Some months ago, I posed the following question, partially repeated here:
our family and friends want to celebrate on a hot summer’s eve with the ability to cook outside and lounge around with cool drinks. About 20 of you head to a park but you all reject the areas with picnic tables and the like. Instead, you park in an area a bit distant from the river – because there is a ditch in the way built by the city (interestingly, only earlier that day) exactly to prevent vehicles from going to the riverbank. You then all lug your stuff to the riverbank through some foliage.
There, parents allow their children to play in the river in the visibly-moving current, despite the fact that not only can none of the children swim, but also none of the adults can. Unlike city parks with pools, there are no lifeguards, although a few other individuals are nearby. These non-swimmers bring a total of one life preserver, not worn by anybody but tossed out on the bank. And thus tragedy occurs when six youths drown.
Which brings up the question whether, in this instance, Shreveport bears any liability for the unfortunate event? It did occur offshore city property, within city boundaries, in an area not totally barricaded to prevent people from access.
I guess among the very last acts of the 2006-10 Shreveport City Council, we got at least a partial answer: yes, because according to every member of that Council, there’s some kind of need to build a memorial with taxpayer dollars to those who perished.
Publicly, legal action has not occurred, nor been suggested against the city. And with five of the council members moving on and the other two term-limited so they face reduced constituent pressures, there might not appear to be a downside to this feel-good act. Except, and to continue from that post:
But really to answer that question, another question about whether common sense applies anymore must be addressed. Not only was the area difficult to reach, the city demonstrated there was hazard ahead by building the ditch. If something is relatively safe, it ought not to be difficult to access. And there’s little the city can do to tell people that if they can’t swim they shouldn’t be near enough any water to fall into it, no matter how shallow it might appear. Nor should it have to provide safety personnel on duty at every potentially hazardous spot that determined members of the public, despite the difficulty of getting to these places, might reach. To barricade the area would deny those who can swim, at their own risk, fishermen, etc. the use of this public property.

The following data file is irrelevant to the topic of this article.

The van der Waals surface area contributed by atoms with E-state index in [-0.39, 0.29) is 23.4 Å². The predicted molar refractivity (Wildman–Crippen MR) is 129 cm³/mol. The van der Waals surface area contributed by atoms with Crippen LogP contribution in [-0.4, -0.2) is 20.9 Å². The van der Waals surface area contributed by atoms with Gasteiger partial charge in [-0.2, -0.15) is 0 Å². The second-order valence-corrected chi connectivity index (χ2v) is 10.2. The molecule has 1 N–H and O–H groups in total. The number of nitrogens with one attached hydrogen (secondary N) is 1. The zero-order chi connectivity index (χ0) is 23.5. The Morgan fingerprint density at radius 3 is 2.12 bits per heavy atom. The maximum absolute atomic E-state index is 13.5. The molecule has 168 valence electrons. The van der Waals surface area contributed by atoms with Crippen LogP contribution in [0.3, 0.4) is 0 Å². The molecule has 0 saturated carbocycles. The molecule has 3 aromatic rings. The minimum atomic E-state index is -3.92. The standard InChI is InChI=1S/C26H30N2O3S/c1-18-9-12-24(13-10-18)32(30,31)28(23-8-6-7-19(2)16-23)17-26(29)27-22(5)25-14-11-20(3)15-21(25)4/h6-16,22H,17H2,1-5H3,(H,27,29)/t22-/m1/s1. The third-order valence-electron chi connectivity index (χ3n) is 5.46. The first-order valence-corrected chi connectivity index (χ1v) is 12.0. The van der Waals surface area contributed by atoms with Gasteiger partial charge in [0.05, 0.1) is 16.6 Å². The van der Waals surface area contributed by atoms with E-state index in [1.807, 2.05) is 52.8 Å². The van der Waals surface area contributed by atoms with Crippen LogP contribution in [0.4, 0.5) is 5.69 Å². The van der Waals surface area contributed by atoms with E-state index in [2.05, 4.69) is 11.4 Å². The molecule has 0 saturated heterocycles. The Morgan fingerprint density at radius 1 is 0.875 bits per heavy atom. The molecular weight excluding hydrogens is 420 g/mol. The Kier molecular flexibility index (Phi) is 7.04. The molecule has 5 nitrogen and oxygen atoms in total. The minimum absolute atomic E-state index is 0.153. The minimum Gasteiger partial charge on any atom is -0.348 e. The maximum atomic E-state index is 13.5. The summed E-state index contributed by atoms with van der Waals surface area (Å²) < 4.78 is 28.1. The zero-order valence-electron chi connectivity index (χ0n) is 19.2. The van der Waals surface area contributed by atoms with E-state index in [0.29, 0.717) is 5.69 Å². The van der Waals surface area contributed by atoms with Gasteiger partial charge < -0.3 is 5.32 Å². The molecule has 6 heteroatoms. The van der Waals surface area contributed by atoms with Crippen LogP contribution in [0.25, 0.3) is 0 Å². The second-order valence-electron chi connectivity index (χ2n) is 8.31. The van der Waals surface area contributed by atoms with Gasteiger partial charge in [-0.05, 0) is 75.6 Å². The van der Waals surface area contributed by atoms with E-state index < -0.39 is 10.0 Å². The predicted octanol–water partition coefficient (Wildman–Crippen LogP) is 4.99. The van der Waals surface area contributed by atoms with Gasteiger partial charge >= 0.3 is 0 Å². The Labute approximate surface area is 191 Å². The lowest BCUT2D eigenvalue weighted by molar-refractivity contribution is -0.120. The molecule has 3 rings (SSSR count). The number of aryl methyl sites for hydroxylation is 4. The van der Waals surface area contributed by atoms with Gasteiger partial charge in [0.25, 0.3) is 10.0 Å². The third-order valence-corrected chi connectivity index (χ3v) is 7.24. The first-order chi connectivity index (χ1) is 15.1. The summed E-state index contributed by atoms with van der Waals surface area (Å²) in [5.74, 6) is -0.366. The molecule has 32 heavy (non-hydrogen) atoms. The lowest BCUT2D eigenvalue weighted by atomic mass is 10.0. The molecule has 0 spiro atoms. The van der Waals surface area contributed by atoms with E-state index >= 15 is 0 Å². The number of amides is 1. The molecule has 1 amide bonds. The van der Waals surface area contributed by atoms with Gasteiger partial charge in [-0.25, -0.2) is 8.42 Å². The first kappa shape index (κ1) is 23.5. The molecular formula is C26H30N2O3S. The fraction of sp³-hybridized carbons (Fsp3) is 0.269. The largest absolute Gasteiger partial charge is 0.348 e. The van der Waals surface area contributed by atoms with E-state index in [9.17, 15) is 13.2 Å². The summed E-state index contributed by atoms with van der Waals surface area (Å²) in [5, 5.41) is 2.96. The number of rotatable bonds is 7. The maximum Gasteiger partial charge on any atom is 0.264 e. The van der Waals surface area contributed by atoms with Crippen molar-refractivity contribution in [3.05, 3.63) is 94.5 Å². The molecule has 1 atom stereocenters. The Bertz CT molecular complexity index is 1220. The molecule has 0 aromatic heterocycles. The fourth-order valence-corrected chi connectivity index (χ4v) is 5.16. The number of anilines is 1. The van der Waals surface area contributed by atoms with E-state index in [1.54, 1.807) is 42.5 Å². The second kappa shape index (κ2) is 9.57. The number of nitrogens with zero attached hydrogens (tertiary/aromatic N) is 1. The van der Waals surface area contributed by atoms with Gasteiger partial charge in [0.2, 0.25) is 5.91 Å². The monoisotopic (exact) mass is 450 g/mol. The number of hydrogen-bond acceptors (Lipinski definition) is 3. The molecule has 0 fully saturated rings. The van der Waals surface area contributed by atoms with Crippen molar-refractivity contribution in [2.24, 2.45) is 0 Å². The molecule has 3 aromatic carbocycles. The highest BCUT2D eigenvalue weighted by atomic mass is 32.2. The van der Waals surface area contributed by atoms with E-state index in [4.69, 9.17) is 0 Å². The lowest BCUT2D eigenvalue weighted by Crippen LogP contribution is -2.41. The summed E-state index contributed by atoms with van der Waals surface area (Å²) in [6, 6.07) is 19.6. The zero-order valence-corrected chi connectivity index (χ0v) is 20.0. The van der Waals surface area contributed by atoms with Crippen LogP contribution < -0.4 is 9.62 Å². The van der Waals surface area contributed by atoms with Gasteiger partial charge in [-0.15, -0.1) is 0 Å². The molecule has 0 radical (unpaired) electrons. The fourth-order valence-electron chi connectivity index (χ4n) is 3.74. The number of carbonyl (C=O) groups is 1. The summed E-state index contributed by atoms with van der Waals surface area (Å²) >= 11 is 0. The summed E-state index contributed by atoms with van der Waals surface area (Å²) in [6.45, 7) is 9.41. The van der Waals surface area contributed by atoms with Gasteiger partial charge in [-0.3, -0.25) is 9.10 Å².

At best, Shreveport should put up some signs at various intervals in Hamel Park along the Red River stating there are no lifeguards present and that people swim at their own risk. But you just can’t legislate common sense, and to hold the state responsible for that aspects of our lives is the ultimate invitation for the institution of a nanny state that would strip us all of our autonomy as human beings. With freedom to act as we choose, we, not the state nor anything else, bear responsibility for our actions.
Since then, the city has increased its warnings. It added some signs, although none directly in the area where the accident occurred as it argues these would not serve as effective deterrents. It even received a stopover from Swimming USA and one of its recent Olympic gold medalists Cullen Jones to increase awareness about water safety and encourage learning how to swim. However, there’s no good reason to spend additional public money on memorializing the unfortunate event.
For when get right down to it, as bad as that tragedy was, because it was preventable through actions of those involved, the memorial becomes spending public dollars as tribute to negligence. It’s one thing to use public monies to remember soldiers who gave their lives for this country, or traffic accident victims who died through no fault of their own. But to pursue the same in this kind of instance subverts the lesson that we must encourage taking responsibility for our actions. Government should not appear to commemorate an abdication of common sense, no matter how heart-wrenching the circumstances and how much salve this action might provide for those affected by the horror of it.
Because that’s not what the object of any permanent remembrance of this should be. Let the city invite a private memorial without spending any of its resources and any such marking clearly show it is not of the city. Let the city mandate that any such memorial explain the circumstances with the prose indicating that the only good that can come from this is greater awareness of water safety measures that should be taken by individuals. Otherwise, any other kind of memorial would rob positive meaning from the deaths, wasting an opportunity to make the community better and resources regardless of whether they come from taxpayers.